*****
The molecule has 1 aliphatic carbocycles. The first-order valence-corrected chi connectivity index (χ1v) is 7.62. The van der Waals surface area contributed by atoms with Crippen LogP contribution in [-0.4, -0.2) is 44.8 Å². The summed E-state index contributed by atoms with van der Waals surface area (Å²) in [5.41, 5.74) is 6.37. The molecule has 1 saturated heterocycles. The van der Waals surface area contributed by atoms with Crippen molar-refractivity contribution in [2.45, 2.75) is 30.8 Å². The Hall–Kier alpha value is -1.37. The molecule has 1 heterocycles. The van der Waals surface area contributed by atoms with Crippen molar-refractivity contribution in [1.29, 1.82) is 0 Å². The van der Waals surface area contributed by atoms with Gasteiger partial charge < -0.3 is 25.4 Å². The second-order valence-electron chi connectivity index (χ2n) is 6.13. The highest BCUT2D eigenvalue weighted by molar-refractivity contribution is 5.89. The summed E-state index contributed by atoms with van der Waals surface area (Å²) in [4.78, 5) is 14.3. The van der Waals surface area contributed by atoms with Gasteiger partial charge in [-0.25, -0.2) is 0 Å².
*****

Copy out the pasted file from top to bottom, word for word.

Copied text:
The molecule has 1 aliphatic carbocycles. The first-order valence-corrected chi connectivity index (χ1v) is 7.62. The van der Waals surface area contributed by atoms with Crippen LogP contribution in [-0.4, -0.2) is 44.8 Å². The summed E-state index contributed by atoms with van der Waals surface area (Å²) in [5.41, 5.74) is 6.37. The molecule has 1 saturated heterocycles. The van der Waals surface area contributed by atoms with Crippen molar-refractivity contribution in [2.45, 2.75) is 30.8 Å². The Hall–Kier alpha value is -1.37. The molecule has 1 heterocycles. The van der Waals surface area contributed by atoms with Crippen molar-refractivity contribution in [1.29, 1.82) is 0 Å². The van der Waals surface area contributed by atoms with Gasteiger partial charge < -0.3 is 25.4 Å². The second-order valence-electron chi connectivity index (χ2n) is 6.13. The highest BCUT2D eigenvalue weighted by molar-refractivity contribution is 5.89. The summed E-state index contributed by atoms with van der Waals surface area (Å²) in [4.78, 5) is 14.3. The van der Waals surface area contributed by atoms with Gasteiger partial charge in [-0.25, -0.2) is 0 Å².